As part of the review, Kovacic and colleagues highlight the cardiac changes that occur as a result of exercise, namely the adaptive increases in cardiac chamber size and wall thickness, as well as the accompanying increases in contractile function. On average, athletes have excellent long-term health outcomes and survival, which the researchers attribute to the heart’s structural and functional remodeling. These changes, they note, are “rarely” associated with adverse clinical effects, but the experts do explore the relationship between high volumes of physical activity—such as the levels seen in elite endurance athletes—and atrial fibrillation (AF) and other arrhythmias.

All physicians need to be doing their part to underscore the importance of exercise to all of our patients. Jason Kovacic

“Can you do too much exercise?” said Kovacic. “Perhaps. It’s still a point of discussion, and it’s something that’s being worked out.” Still, in framing the question, he emphasized that the benefits of exercise are overwhelming, and that the vast majority of people needn’t worry about any potential downside. “For 99.9% of the population, exercise is a good thing,” he said.

The researchers note there is some debate whether higher volumes of exercise lead to even greater reductions in CVD or mortality, but there is evidence showing that doing as much as 10 times the recommended amount—levels seen in training endurance athletes—leads to CVD and survival benefits that outweigh any risks, such as the risk of sudden cardiac death.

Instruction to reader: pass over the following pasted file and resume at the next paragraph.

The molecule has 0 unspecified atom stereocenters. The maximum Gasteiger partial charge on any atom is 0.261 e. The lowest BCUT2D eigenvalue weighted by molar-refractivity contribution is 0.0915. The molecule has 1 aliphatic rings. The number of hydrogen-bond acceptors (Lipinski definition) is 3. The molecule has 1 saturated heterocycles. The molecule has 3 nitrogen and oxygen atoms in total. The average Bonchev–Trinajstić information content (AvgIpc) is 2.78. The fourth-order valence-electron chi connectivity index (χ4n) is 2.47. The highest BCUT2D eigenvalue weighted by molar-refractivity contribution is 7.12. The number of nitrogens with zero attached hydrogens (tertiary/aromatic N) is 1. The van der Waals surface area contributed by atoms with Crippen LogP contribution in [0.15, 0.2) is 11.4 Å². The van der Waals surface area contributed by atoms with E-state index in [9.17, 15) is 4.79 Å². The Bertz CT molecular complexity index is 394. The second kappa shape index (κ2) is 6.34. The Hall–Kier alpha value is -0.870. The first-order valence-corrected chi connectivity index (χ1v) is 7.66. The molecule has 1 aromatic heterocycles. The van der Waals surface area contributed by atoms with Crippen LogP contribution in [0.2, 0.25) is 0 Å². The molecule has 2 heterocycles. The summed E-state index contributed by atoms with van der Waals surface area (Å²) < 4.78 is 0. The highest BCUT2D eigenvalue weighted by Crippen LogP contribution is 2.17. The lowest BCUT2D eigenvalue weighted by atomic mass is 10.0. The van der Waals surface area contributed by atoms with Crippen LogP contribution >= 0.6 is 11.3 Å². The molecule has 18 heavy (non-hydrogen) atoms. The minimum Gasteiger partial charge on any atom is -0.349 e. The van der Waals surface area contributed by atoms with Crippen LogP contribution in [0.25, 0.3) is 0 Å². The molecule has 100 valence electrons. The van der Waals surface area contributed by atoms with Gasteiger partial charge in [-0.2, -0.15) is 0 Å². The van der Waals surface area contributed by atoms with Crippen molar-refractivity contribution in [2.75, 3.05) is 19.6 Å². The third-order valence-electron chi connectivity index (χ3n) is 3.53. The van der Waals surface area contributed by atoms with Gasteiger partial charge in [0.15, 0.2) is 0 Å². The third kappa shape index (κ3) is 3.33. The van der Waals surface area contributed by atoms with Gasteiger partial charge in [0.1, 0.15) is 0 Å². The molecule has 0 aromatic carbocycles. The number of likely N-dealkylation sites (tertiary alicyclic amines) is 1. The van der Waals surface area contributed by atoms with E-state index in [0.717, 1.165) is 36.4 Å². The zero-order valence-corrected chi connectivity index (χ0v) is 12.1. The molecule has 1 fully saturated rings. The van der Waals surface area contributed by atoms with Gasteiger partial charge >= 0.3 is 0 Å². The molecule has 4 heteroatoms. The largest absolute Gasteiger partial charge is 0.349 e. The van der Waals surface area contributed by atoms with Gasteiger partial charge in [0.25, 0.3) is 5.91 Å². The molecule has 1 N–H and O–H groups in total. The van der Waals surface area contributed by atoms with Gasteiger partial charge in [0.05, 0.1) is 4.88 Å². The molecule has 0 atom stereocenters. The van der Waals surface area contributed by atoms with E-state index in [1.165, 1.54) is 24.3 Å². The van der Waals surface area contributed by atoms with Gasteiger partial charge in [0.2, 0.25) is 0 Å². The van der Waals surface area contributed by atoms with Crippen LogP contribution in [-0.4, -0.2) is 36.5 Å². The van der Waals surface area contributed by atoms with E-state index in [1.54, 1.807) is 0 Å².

Beyond primary prevention, the focused deep dive also looks at exercise as a secondary preventive therapy, pointing out that its benefits are on top of medication. In CAD patients, for example, exercise-based rehabilitation can reduce all-cause mortality anywhere from 36% to 63%. In a supervised setting, structured exercise training can begin as soon as 7 to 10 days after ACS treated with PCI. They also point out that exercise generally benefits patients with HFpEF, PAD, and AF, among other conditions. Exercise prescriptions, such as the duration and intensity, vary in these populations, but the benefits have been shown to clearly outweigh any associated risks.

Exercise and HFpEF

In one of the papers, Kovacic, along with lead author Andre La Gerche, MBBS, PhD (Baker Heart and Diabetes Institute, Melbourne, Australia), explore the association between physical activity, CRF, and cardiac function. In fact, they argue that lack of exercise is a major risk factor for HFpEF in some patients.

As they point out, physical activity results in athletic cardiac remodeling typified by an increase in cardiac mass, stroke volume, cardiac output, and peak oxygen consumption, but they posit that the reverse is true as well. For example, in those who are physically inactive, there is cardiac atrophy, reduced output, and reduced heart chamber size.

The researchers suggest that these smaller hearts are problematic as they limit an individual’s ability to meet metabolic demand and place patients at an increased of HF. 

“In people who don’t exercise, they do tend to have those small, stiff hearts, and they’re predisposed HFpEF,” said Kovacic. “By exercising throughout life, it does appear you can keep the heart supple and maintain a positive response in terms of diastolic function. As you get older, the age-related negative changes are counterbalanced by having that heart in a good place to start. People who are sedentary do tend to have other comorbidities—obesity, hypertension—and these obviously compound HFpEF as well.”